In Copenhagen, bikes are king, so go local and rent a bike from Bycyklen or Donkey Republic, to explore more of the city on two wheels. On your bike, head toward the shopping centre Fisketorvet and you’ll get to the city’s Bicycle Snake (Cykelslangen), an amazing bicycle bridge that connects the city and transports cyclists across the harbour. This leads you to Nokken, a self-built community from the 1930s with over 100 weird and whimsical allotment huts and gardens. From here, you’re only a few minutes away from Amager Fælled, a sprawling (and contested) natural area just outside the city centre that locals have fought hard to maintain in recent years. Right on the other side of Amager Fælled, you can take a peek at some cutting-edge Danish design as you pass Tietgen Kollegiet, known as one of the coolest university dorms in the world thanks to its unique circular design. On this bike tour, you really get a sense of the old and the new Copenhagen and how it comes together.

a close up of a library

Dorm rooms at the edgy Tietgen Kollegiet

Evening (6pm onwards)

Ride your bike to Kødbyen (enter that into the bike’s GPS to make things easier) for a 15-minute ride to Copenhagen’s meatpacking district. Dock your bike and then you’re ready to spend some time in one of the best areas to go out in Copenhagen. The meatpacking district is located on Vesterbro, which Lonely Planet has called one of the hippest neighbourhoods in the world and is home to a distinctly unpretentious and relaxed vibe. The area is always buzzing at night, since it’s the former red-light district, so start your night with a mouth-watering dinner and then go for beers, ciders or cocktails afterwards at one of the many different bars. Here you’ll discover why Copenhagen is tops on so many foodies’ to-eat lists. Our recommendations for dinner include Fleisch (a butcher shop that’s also a restaurant), the Italian pizza restaurant Mother, the unpretentious fine-dining restaurant Uformel, or the traditional comfort-food restaurant Frk. Barners kælder, which is our favorites. After dinner, check out the new hip gin spot Papa Bird, craft beer spot Fermentoren, the largest cider bar in Europe Holm Cider, or cocktail spot Lidkoeb.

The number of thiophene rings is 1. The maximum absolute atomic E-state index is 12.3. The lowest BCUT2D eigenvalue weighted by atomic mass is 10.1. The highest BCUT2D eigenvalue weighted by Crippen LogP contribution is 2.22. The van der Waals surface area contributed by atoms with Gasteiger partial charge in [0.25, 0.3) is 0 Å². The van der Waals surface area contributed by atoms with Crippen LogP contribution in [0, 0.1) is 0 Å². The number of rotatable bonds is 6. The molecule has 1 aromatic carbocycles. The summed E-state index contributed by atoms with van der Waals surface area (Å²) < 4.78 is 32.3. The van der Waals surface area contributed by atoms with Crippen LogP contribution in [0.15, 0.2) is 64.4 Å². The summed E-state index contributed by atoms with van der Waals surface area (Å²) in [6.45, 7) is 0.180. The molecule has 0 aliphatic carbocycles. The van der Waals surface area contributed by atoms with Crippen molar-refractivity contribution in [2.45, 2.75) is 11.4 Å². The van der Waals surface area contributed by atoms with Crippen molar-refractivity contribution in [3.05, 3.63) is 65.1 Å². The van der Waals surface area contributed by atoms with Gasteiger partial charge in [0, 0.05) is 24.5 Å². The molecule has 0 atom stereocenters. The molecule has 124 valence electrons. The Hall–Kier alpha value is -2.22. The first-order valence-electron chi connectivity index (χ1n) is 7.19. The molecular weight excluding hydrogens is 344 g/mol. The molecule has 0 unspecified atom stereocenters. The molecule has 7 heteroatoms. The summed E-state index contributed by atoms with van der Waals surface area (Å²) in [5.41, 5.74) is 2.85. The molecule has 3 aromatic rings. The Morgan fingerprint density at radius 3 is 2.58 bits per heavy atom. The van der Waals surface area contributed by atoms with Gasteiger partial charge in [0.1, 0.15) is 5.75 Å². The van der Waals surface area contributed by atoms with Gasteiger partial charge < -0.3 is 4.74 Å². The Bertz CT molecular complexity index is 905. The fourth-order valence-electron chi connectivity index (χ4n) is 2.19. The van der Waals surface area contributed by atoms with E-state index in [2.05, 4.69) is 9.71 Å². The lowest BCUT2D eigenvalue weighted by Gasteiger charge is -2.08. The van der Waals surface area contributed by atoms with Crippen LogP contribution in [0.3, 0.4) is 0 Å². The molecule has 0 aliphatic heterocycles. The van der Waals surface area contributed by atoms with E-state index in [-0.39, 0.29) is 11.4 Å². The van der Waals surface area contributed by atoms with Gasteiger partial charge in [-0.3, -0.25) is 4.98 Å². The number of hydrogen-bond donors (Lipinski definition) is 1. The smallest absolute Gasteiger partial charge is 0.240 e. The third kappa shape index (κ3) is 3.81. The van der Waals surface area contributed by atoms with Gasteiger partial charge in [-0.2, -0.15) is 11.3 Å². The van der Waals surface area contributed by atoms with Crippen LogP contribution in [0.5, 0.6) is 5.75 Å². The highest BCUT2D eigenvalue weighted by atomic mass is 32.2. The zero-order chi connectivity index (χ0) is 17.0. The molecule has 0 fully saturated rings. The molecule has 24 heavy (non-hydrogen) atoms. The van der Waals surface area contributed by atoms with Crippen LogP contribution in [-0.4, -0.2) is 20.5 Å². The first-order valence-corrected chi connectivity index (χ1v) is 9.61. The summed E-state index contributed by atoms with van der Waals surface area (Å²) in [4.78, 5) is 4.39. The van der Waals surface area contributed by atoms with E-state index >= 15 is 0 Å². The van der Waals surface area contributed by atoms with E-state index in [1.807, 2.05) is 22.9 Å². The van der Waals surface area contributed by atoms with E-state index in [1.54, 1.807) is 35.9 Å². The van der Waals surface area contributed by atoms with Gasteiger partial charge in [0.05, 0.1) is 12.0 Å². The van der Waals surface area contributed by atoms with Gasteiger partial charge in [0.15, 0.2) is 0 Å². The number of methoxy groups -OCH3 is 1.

a group of people sitting at a table

Or join our Good Evening Tour for laughs over sights, bites and aperitivo starting at 4PM.

Shorter stays

For travellers on a short visit, we’d recommend having a layover that will allow you to spend three hours in the city centre, and another hour for travelling to and from the airport, as well as going through security before your flight.

The best way to get from the airport to the sites is by taking either the metro or the train. The metro is located above Terminal 3 with trains running every four to six minutes. The ride to Nørreport Station (hub in city centre) is around 13 minutes.

If you opt for the train, located near Terminal 3, the ride (also around 13 minutes) takes you to Copenhagen Central Station. If you happen to land in Terminal 1, there is a free shuttle between terminals which takes about five minutes.

If you want to see Copenhagen in two hours in the morning or afternoon, make your way to Kongens Nytorv, or King’s New Square, one of the city’s largest public squares. The square is surrounded by picturesque 17th-century buildings and is also where Strøget (Europe’s longest pedestrian shopping area) ends so you can do some shopping if you’re on the hunt for souvenirs. Also nearby you’ll find Nyhavn, a stretch of brightly coloured buildings and canal side bars and cafes.

If you’re in Copenhagen for an evening or nighttime layover, take the regional train toward København H (The Central Station) and experience Tivoli Gardens at night. Tivoli Gardens is the second oldest amusement park in the world and there’s always something going on. The lights are spectacular at night and the evening usually concludes with fireworks. The 21-acre park is home to rides, shops, landscaped gardens, entertainment venues, cafes and more, making it an easy place to while away a few hours. If you get hungry, Tivoli Food Hall offers cuisines from around the world.